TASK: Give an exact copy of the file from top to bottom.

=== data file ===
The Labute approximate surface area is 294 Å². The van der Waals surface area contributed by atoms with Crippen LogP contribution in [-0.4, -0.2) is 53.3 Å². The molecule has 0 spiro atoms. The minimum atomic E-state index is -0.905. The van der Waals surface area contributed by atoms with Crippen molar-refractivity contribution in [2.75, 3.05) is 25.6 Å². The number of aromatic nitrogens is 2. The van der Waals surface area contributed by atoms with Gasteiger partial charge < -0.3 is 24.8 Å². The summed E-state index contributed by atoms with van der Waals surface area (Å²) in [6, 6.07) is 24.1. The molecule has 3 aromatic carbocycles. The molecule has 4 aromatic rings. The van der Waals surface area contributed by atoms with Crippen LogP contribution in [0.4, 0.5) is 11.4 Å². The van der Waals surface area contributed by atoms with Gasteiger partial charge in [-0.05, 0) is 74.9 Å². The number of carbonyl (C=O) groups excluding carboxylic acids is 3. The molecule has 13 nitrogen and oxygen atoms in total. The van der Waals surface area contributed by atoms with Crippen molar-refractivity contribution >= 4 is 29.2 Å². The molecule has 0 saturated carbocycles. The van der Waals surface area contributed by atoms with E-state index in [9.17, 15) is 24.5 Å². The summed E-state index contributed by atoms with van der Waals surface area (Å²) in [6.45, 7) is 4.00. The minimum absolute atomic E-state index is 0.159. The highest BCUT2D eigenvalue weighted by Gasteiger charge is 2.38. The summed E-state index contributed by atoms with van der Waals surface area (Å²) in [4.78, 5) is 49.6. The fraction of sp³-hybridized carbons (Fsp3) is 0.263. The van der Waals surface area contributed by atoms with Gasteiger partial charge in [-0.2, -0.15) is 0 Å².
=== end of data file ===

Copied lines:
The Labute approximate surface area is 294 Å². The van der Waals surface area contributed by atoms with Crippen LogP contribution in [-0.4, -0.2) is 53.3 Å². The molecule has 0 spiro atoms. The minimum atomic E-state index is -0.905. The van der Waals surface area contributed by atoms with Crippen molar-refractivity contribution in [2.75, 3.05) is 25.6 Å². The number of aromatic nitrogens is 2. The van der Waals surface area contributed by atoms with Gasteiger partial charge < -0.3 is 24.8 Å². The summed E-state index contributed by atoms with van der Waals surface area (Å²) in [6, 6.07) is 24.1. The molecule has 3 aromatic carbocycles. The molecule has 4 aromatic rings. The van der Waals surface area contributed by atoms with Crippen LogP contribution in [0.4, 0.5) is 11.4 Å². The van der Waals surface area contributed by atoms with Gasteiger partial charge in [-0.05, 0) is 74.9 Å². The number of carbonyl (C=O) groups excluding carboxylic acids is 3. The molecule has 13 nitrogen and oxygen atoms in total. The van der Waals surface area contributed by atoms with Crippen molar-refractivity contribution >= 4 is 29.2 Å². The molecule has 0 saturated carbocycles. The van der Waals surface area contributed by atoms with E-state index in [9.17, 15) is 24.5 Å². The summed E-state index contributed by atoms with van der Waals surface area (Å²) in [6.45, 7) is 4.00. The minimum absolute atomic E-state index is 0.159. The highest BCUT2D eigenvalue weighted by Gasteiger charge is 2.38. The summed E-state index contributed by atoms with van der Waals surface area (Å²) in [4.78, 5) is 49.6. The fraction of sp³-hybridized carbons (Fsp3) is 0.263. The van der Waals surface area contributed by atoms with Gasteiger partial charge in [-0.2, -0.15) is 0 Å².